Understanding the Differences Between History and Memory

Yours truly (middle w/tag on collar) at the GPMP National Conference, New York City. Photo Courtesy of Modupe Labode.
Yours truly (middle w/tag on collar) at the GPMP National Conference, New York City. Photo Courtesy of Modupe Labode.

The topic of memory has been on my mind a lot lately, as it has for many of historians. Memory refers to the ways in which individuals and societies choose to remember (or forget) certain moments and events in their history. The former is often referred to as individual memory, whereas the latter is considered collective memory or public memory. Individual memory can take several forms, such as an oral history interview, a piece of artwork, or the personal decision to wave a particular flag on your front porch. Societies have chosen to display their collective memory through statues, monuments, parades, and holidays such as Memorial Day. In recent years, historians have analyzed how memory has affected our impressions of the past, including the Revolutionary War, the Civil War, World War II, even the Boston Tea Party. I myself have bought into the memory craze; my Master’s thesis on the Grand Army of the Republic in Indiana is a study of how Indiana’s Civil War veterans created a collective memory of the Civil War in that state.

I recently had the privilege of attending and participating in a conference arranged by the Guantánamo Public Memory Project in New York on December 13-14 at Columbia University and New York University. I was able to attend the conference because I enrolled in a class this past semester at IUPUI that participated in a larger national project with several universities aimed at creating a traveling museum exhibit to “build public awareness of the long history of the US naval station at Guantánamo, Bay, Cuba, and foster dialogue on the future of this place and the policies it shapes.” GPMP director Liz Sevcenko expanded on these ideas in her introductory speech by commenting that the project aims to create an “active memory,” one that is used as a reminder of past injustices and of the need for addressing contemporary social issues.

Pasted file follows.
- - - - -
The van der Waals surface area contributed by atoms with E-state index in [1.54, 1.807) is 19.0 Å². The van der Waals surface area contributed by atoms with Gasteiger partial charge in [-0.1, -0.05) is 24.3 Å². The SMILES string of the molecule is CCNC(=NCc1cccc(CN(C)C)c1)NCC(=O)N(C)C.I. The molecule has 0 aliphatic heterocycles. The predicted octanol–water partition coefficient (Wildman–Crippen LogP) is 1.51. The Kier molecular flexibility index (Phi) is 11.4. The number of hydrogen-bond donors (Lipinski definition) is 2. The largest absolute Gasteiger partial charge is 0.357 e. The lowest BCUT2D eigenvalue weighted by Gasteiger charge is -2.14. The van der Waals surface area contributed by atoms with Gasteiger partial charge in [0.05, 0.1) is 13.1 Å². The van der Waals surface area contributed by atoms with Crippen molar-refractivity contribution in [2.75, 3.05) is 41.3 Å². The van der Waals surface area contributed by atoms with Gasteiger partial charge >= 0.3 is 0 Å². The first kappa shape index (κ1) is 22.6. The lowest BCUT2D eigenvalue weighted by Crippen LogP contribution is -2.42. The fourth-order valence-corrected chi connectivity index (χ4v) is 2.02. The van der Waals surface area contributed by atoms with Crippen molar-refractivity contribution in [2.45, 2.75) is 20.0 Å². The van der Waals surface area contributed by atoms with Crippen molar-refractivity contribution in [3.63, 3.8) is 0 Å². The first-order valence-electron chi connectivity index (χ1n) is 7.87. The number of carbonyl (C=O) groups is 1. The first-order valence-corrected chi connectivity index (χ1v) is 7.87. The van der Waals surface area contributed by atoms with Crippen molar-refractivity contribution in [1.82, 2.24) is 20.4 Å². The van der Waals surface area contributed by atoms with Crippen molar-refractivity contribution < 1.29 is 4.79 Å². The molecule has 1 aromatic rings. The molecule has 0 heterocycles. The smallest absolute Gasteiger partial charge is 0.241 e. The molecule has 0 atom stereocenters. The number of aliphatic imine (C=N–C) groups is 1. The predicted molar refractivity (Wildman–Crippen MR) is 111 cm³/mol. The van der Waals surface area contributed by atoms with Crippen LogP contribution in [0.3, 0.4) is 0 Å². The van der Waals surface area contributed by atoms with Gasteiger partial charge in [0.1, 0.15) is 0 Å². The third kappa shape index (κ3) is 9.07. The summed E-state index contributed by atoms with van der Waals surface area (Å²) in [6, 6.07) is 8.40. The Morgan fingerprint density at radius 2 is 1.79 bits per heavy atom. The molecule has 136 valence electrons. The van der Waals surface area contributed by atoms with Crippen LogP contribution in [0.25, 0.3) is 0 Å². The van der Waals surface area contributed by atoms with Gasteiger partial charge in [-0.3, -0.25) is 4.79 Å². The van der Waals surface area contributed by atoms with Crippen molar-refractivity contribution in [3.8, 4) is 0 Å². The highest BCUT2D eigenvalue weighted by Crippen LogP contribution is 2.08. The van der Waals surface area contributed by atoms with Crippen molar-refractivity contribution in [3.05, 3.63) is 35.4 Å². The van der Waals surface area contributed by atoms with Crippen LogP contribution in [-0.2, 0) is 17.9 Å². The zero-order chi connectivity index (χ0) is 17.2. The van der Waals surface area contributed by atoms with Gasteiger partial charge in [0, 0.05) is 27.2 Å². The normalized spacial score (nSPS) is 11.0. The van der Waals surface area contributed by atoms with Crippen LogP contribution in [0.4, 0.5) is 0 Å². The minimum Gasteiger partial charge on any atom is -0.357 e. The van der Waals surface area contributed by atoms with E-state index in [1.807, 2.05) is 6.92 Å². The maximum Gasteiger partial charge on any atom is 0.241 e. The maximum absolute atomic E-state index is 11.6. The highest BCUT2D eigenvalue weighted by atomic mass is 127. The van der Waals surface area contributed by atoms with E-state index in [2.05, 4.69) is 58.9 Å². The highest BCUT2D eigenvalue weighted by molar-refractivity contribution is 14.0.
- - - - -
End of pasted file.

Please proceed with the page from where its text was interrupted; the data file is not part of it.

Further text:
One of my favorite parts of the conference was hearing Harvard professor Jonathan Hansen (who has also written a book on the history of Guantánamo) speak about the differences between history and memory. He argued that there are concrete connections between history, memory, and advocacy, but that tensions exist between all three. Memory is an absolute necessity for the existence of history (if we choose to forget about the past, to “move on,” history ceases to exist), but it is insufficient, limited, and particularistic. History, on the other hand, can be biased, propagandist, and elitist. Yet history does have one distinct advantage over memory: according to Hansen, in more or less words, “history advances through hypothesis; memory evolves, but never really advances.”

What I got from this is that memory is random and unexpected. Humans have terrible memories, and what we remember about the past can be clouded by our own biases and what we forget through the passage of time. Furthermore, we don’t really have the mental capacity to choose what we want to remember. Historians can use primary source documents to test their conclusions about the past, but a person’s memory of an event cannot be tested in such a manner, which makes the creation of a collective memory all the more complicated. History has its own limitations, but it seems to me that through the process of hypothesis it has the possibility of being “corrected” in a way that memory cannot.

To be honest, I am still working myself through a proper understanding of what exactly it means to study “memory” and how it can be used to enhance historical knowledge. In my research of the Indiana GAR I have read many speeches from veterans reflecting on what the Civil War meant to them. While I believe in the sincerity of the words of these men, I must realize that these words don’t necessarily constitute actual “history,” and that they were frequently spoken thirty, forty, fifty years after the conflict. They represent the particularistic memories of these veterans and what they wanted future generations to remember about the conflict. These veterans utilized the concept of “active memory”–just like we are doing with the Guantánamo Public Memory Project today–to address what they considered pressing social problems of the Gilded Age and later the Progressive Era: forgetfulness of the sacrifices of Civil War veterans from civilians who lived through the conflict and ignorance from foreign immigrants and younger generations who weren’t taught about the war’s meaning for themselves and the nation. I suppose that in some ways, the GPMP is attempting to achieve a similar goal by addressing the forgetfulness of American society when it comes to analyzing and understanding the legacy of Guantánamo on our world today.